Dr Who: The God Complex

High time we had some more Who and this one is a cracker. It will give you some idea of how highly I rate it if I tell you that this Who is comparable to an original Sapphire and Steel, and uses many of the writing techniques used by The Avengers. There are also some Harry Potter resonances.

The magical omniscience of The Avengers mean that the doctor and his companions just arrive in the hotel with no explanation. The closed world of a hotel where something distinctly peculiar is going on, is exactly the sort of set up that Sapphire and Steel use - in fact this feels very much like the adventure in the railway station.

My absolutely favourite thing about this is the beginning and especially the bit where the doctor decides a character's pathological urge to be conquered means he must be from Tivolia, a planet whose inhabitants have been willingly conquered so often that their anthem includes a blank for the name of the current invading force!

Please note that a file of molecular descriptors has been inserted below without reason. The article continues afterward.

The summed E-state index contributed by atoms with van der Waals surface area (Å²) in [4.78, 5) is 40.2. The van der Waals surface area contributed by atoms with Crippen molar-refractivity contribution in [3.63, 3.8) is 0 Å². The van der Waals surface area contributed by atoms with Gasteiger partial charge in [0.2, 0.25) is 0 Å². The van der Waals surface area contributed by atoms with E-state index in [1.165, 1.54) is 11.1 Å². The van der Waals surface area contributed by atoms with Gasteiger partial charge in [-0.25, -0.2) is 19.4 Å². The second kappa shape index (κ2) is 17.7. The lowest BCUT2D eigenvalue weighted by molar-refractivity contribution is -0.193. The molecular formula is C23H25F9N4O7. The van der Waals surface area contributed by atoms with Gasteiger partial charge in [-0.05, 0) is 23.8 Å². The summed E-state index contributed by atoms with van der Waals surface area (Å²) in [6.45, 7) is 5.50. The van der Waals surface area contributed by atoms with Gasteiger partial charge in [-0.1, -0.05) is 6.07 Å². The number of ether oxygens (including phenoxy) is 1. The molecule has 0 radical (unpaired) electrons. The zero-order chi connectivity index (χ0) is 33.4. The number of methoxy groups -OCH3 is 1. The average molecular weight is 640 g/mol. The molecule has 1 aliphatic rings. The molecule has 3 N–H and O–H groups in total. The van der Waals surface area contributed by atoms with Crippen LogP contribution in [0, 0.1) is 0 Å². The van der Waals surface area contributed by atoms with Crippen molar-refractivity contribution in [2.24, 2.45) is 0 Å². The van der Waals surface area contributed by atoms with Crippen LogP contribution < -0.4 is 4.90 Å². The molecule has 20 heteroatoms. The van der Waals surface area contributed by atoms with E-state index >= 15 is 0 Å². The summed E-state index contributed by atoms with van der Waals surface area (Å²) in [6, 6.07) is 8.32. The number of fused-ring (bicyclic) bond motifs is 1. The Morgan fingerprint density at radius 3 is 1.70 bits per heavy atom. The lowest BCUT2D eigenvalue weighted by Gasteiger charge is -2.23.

The adventure also includes a number of literary references, including the Minotaur of Greek mythology and has been compared to The Shining and 1984. There is a more psychological understanding of these things, though, because the show is really most about beliefs, fears, and how those can be used against us. This of course makes it very topical a decade after being made!

I do like Matt Smith as the doctor. I love his rapid speech, and here his rapid investigation of a nightmare situation. His humour is very Steed - for example when he says that being tied up wasn't in the hotel brochure.

Unusually for a show of this recent age it is mainly studio-bound with just a little CGI. If it isn't your bag you could probably find the fact the whole thing happens in the hotel, quite constricting. Apart from showing that you can do good TV without loads of CGI, the show rather directs attention inwards to ones fears and beliefs. There is endless discussion on t'internet about what was the fear in the doctor's room, but that's not something I'm going to go into. I comment on it to make the point that like all good TV, this can be encountered in a number of different ways.

I honestly don't have anything bad to say about this at all and so it gets my rare accolade of Stonking Good Television.